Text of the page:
Happiness is the smell of rich earth and dew clad grass after a showery night; pink petals fluttering beneath a startling blue Kyoto sky; how my cat snuggles into my lap as it rains outside; the wind grazing my skin and the morning sun nuzzling my face; the taste of salty ocean breeze and the waves lapping at my sand-sunken toes; the soft dongs and tinkles of gamelan at a family’s wedding; harmonizing with the choir as we sing traditional Indonesian songs during the weekly flag ceremony at school. Happiness is the beauty of nature and music.
It is gathering together with friends at the school dorms to share food and laugh; an unexpected rendezvous; an email from an old friend; a phone call from home; the endless rice paddies welcoming me on the road to my grandma’s village as the adzan calls from the mosque; praying together at the mosque; the sweet aroma of satay as I break fast with my family during Ramadhan; my two-year-old sister prancing around the house; visiting the orphanage and sharing stories with the children there. Happiness is togetherness; it is love.
It is traveling to faraway destinations and tasting the unfamiliar air; it is coming home after a long day; getting lost inside brilliant novels; the feeling of winning a trophy after hours spent working for it; the quiet joy of learning something new; serendipity; the simple fleeting moments; the things diamonds couldn’t buy. Happiness is the fruits of a struggle.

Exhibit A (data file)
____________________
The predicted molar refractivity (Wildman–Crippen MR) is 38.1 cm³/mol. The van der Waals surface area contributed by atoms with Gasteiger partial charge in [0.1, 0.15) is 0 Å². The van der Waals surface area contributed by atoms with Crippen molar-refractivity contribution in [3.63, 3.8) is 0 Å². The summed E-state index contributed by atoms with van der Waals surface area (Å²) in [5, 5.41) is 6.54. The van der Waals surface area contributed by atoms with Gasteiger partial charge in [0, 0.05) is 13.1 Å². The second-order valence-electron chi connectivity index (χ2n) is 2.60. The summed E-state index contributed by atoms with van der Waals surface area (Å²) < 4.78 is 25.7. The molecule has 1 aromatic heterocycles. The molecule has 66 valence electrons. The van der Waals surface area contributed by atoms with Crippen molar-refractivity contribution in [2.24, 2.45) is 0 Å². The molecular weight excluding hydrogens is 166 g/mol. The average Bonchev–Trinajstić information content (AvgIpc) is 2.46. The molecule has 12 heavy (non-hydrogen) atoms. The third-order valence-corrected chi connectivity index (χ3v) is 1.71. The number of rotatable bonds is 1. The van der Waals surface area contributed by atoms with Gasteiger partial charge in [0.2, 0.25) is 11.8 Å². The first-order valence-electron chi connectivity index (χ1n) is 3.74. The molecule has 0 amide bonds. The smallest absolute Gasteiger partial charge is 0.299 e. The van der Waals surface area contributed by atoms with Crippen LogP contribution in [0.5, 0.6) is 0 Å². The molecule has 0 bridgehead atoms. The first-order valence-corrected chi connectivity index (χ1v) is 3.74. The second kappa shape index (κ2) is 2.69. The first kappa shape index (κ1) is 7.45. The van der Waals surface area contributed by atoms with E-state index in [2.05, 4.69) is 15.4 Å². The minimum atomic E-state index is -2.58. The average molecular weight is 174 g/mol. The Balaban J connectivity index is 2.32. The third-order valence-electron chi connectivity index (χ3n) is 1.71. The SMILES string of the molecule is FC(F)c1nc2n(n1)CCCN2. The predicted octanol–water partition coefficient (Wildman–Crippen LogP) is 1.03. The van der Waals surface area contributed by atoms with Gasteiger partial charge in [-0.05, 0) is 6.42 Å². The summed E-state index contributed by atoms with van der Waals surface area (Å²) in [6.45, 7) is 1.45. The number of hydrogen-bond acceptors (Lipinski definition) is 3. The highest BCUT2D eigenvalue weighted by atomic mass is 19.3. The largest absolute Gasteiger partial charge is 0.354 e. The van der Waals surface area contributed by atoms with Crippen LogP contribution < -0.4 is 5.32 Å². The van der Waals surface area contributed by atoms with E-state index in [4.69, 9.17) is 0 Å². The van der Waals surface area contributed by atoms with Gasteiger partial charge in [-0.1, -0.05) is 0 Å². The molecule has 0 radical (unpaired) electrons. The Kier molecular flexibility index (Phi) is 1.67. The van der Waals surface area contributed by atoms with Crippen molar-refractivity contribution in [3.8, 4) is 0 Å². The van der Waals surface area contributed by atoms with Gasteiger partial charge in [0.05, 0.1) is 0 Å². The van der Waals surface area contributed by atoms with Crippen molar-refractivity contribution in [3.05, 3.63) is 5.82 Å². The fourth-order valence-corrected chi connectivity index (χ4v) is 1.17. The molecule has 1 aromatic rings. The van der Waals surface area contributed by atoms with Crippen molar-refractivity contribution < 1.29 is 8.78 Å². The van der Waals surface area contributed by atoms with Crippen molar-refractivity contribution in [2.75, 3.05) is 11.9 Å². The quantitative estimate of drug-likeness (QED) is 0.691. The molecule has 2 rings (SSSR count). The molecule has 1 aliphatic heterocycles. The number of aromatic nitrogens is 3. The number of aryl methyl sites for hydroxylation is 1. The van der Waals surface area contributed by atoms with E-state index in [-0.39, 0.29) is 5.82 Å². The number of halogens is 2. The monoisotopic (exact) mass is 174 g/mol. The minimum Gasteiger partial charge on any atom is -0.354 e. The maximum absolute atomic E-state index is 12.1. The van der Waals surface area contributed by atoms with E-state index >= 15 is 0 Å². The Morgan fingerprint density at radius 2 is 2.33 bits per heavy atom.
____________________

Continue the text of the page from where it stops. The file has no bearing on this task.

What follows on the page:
Sadness is that sudden phone call at 2 a.m. that caused my mother to break into tears; turning on the news only to hear of wars and hatred; terrorism, like the bombing that killed 27 people in Surabaya; Islamophobia and other misunderstandings; the baby grimy with dirt that wailed on the sidewalk whilst his mom was tending to something else; pedophilia; rape; genocides; cruelty; the implications of the Stanford Prison Experiment; the man put in jail for speaking his mind; living on scraps to get by. Sadness is the ignorance of humans. It is lack of empathy.
It is walking in the streets of Jakarta covering my mouth so as not to breathe in gas fumes and smoke; the trash that floats in the city’s canals and pile up in neglected patches of earth; seagulls drenched in oil and fish infested with plastic; burning forests; poached animals. Sadness is the pain we inflict upon our home, mother nature.
It is expecting too much of anything; the betrayal of a friend; homesickness; loneliness; being haunted by death; questions of existentialism; questions of self worth; depression; a burned bridge. Sadness, too, is a part of being human.
Those are all the things that make me happy and sad. My emotions are autonomous—a reaction to the interactions I create with the world around me. Inherently, I cannot control how I feel, but I can control how I act upon those emotions. That is the wisdom of the Stoics.